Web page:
You cannot put a HID retrofit kit into a car with halogen headlamps safely. For one, the halogen reflectors are not precise enough to control the HID light output and you'll be blinding other drivers, but also the HID bulb is a different shape than the regular one and the light is not going to be aimed correctly. The headlamp is a precise instrument and was designed with a single focal point, and if the bulb's filament or arc is not in the exact same position as the original one, the beam is going to be skewed. Some vehicles, especially those that came with HID systems as factory options, have entire headlight housings that can often be swapped into non-HID vehicle with minimal effort and will have the focusing characteristics appropriate for a HID bulb. At this point it would be safe and advantageous to use a true HID system.
The only thing I'd recommend doing to improve nighttime visibility with a halogen system is to get higher-efficiency bulbs such as Osram Silverstar (NOT Sylvania Silverstar), Sylvania Xtravision, Wagner BriteLite, and especially GE Nighthawk bulbs. These bulbs have clear glass and do not filter out any light, they simply have a more efficient filament that is more lumenous. The downside is that they probably won't last quite as long and they cost more (around $35-40 for a pair). For reference, a standard H3 halogen bulb puts out 1000 lumens on the low beam. a GE Nighthawk bulb puts out approximately 1150 lumens with the same power consumption. Not a huge increase, but still significant.
One other high-efficiency bulb that is difficult to find is something called "HIR" - halogen infrared reflecting. I've only seen these in 9005 and 9006 guises, and only a couple of times on eBay. You might be able to find them on Google. They work by reflecting the invisible infrared rays that all halogen bulbs produce back into the filament, making it burn brighter than a regular bulb. The seller claimed a huge improvement to lumenous properties with basically zero compromises. I have not personally tried these but I did find a review a while ago that favorably compared them to other non-HIR bulbs. The specs on them say that they produce almost 100% more light than a standard halogen! These are probably worth a shot, however they are pretty expensive for halogen bulbs ($60 for a pair).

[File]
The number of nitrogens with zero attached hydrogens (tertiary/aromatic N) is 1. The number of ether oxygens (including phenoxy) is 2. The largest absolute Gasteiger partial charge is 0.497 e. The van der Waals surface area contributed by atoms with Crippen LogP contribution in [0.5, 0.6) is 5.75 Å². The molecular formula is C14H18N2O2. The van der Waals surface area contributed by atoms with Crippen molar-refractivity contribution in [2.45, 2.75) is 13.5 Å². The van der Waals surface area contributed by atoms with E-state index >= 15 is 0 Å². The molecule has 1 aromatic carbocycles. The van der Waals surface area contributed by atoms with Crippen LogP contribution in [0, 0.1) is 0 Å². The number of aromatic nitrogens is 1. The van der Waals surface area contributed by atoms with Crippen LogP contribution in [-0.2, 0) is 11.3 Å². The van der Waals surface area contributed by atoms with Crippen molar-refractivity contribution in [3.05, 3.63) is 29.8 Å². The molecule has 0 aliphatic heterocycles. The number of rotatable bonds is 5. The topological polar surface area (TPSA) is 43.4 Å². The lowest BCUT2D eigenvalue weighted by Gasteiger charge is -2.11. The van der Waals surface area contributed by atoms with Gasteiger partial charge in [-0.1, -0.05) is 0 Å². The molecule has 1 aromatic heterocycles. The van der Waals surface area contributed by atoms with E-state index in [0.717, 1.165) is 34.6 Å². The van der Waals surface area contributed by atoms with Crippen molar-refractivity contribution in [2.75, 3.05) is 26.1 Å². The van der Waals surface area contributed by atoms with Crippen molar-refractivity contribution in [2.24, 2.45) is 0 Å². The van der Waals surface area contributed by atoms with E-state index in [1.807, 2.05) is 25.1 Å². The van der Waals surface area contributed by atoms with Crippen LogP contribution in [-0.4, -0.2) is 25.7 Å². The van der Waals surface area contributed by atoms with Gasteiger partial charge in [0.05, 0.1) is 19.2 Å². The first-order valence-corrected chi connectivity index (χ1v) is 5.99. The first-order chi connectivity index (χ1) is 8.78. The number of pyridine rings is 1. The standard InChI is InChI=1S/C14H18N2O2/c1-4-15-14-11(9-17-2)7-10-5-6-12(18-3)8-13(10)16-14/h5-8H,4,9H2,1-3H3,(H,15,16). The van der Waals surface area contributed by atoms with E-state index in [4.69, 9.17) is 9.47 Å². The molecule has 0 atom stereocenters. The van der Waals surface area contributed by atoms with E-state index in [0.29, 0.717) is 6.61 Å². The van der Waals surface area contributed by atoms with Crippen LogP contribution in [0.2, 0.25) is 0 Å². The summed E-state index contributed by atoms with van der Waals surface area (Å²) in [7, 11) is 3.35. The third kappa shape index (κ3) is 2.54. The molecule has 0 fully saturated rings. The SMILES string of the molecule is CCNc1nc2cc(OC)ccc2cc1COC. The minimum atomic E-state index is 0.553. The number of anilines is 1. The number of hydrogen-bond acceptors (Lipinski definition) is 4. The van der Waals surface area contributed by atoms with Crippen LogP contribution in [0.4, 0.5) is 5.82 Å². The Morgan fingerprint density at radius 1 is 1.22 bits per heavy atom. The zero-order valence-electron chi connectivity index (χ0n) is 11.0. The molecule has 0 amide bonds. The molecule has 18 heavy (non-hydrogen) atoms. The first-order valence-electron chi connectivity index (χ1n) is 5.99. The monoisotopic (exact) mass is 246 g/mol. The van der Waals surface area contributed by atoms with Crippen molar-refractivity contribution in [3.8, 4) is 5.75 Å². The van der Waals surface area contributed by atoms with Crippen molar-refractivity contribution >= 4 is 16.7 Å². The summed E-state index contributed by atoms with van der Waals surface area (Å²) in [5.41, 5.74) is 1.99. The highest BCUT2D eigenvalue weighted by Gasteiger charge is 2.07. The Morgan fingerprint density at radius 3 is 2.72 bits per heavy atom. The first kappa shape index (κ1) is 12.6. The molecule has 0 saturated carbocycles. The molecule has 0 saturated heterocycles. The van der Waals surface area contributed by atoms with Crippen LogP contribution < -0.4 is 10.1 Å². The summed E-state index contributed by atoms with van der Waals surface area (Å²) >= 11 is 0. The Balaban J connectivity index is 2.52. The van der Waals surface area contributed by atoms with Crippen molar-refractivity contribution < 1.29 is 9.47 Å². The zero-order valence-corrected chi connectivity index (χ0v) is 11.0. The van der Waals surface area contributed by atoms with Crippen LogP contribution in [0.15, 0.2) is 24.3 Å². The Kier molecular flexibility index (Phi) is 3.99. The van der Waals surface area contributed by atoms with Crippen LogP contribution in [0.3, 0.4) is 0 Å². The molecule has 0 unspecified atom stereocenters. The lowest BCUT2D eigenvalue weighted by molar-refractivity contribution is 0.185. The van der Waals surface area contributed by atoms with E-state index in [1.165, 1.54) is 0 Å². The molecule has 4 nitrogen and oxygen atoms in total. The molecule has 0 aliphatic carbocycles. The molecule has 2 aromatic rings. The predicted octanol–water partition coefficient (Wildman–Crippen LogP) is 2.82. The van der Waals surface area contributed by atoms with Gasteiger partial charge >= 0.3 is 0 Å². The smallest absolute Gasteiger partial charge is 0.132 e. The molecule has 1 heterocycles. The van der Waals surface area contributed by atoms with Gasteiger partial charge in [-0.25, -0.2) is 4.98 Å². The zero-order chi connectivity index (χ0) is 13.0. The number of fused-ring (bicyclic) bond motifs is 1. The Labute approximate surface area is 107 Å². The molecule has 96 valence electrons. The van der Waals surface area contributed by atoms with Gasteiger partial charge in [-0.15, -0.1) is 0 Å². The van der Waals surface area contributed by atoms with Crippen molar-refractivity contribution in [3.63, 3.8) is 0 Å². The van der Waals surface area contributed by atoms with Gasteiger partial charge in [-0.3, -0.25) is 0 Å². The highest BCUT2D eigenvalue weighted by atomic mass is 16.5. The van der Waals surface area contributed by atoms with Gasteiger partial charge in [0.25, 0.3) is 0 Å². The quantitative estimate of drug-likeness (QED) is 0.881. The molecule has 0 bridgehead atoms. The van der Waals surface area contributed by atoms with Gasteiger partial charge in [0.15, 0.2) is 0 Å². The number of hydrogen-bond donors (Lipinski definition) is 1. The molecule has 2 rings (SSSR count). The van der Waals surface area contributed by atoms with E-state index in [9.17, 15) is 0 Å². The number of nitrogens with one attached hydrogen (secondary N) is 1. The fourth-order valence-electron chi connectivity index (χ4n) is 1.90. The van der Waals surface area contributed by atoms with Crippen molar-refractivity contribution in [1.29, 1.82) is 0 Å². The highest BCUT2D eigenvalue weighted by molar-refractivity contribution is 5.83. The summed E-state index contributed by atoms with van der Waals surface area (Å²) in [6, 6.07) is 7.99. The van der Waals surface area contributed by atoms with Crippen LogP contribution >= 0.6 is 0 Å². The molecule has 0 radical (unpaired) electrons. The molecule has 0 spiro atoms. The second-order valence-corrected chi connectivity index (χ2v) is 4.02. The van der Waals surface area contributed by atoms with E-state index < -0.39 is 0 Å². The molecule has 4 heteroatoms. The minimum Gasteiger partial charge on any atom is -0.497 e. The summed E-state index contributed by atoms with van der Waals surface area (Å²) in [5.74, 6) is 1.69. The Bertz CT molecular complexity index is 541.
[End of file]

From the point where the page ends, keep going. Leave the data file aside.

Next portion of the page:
It's easy to fall into the "Xenon" bulb trap because even reputable manufacturers make them. The Sylvania Silverstar is an example and is a ripoff (not only are they expensive, they put out less light than a standard halogen and also they only last for 150 hours instead of the standard 1000). Wagner TrueVision, LazerBlue, PIAA's stuff, and CoolBlue are all similar and should be avoided, unless having blue headlights and trying to look cool is worth driving blind at night.
So, in summary, here is some data to think about:
Standard 9006 halogen (low beam): 1000 lumens, 800 hour rated life $6
Sylvania 9006 Xtravision (low beam): 1060 lumens, 300 hour rated life $10
GE 9006 Nighthawk (low beam): 1150 lumens, 250 hour rated life $14
Toshiba HIR 9006 (low beam): 1800 lumens, 800 hour rated life $27
Sylvania 9006 Silverstar (low beam): 910 lumens, 150 hour rated life $20
If the glass on the bulb isn't clear, don't buy it.
Update, October 29, 2006: Sylvania has just released a new headlamp bulb, the "Sylvania Silverstar Ultra". I have not tried these yet but the general concensus among forum users seems positive. The specs on these new bulbs are decent: 1000 lumens (H3 low beam), 30% longer life than a regular Silverstar, and a 4000k color temperature. Be warned though that 30% longer than a regular Silverstar is still not very long and that these bulbs are expensive, retailing for about $50 for a pair, but fair weather visibility should be somewhat better than a regular halogen.
Update, November 05, 2007: I've finally been able to test the HIR bulbs for myself and the difference is obvious. The light output is still not as good as true HID systems but its definitely worth the money, and (in my opinion) a better value than HID. I definitely recommend HIR bulbs for anyone that can use them -- that is, if your car can utilize 9005 or 9006 bulbs. As far as I know, there aren't any HIR bulbs that work in dual-beam systems, yet.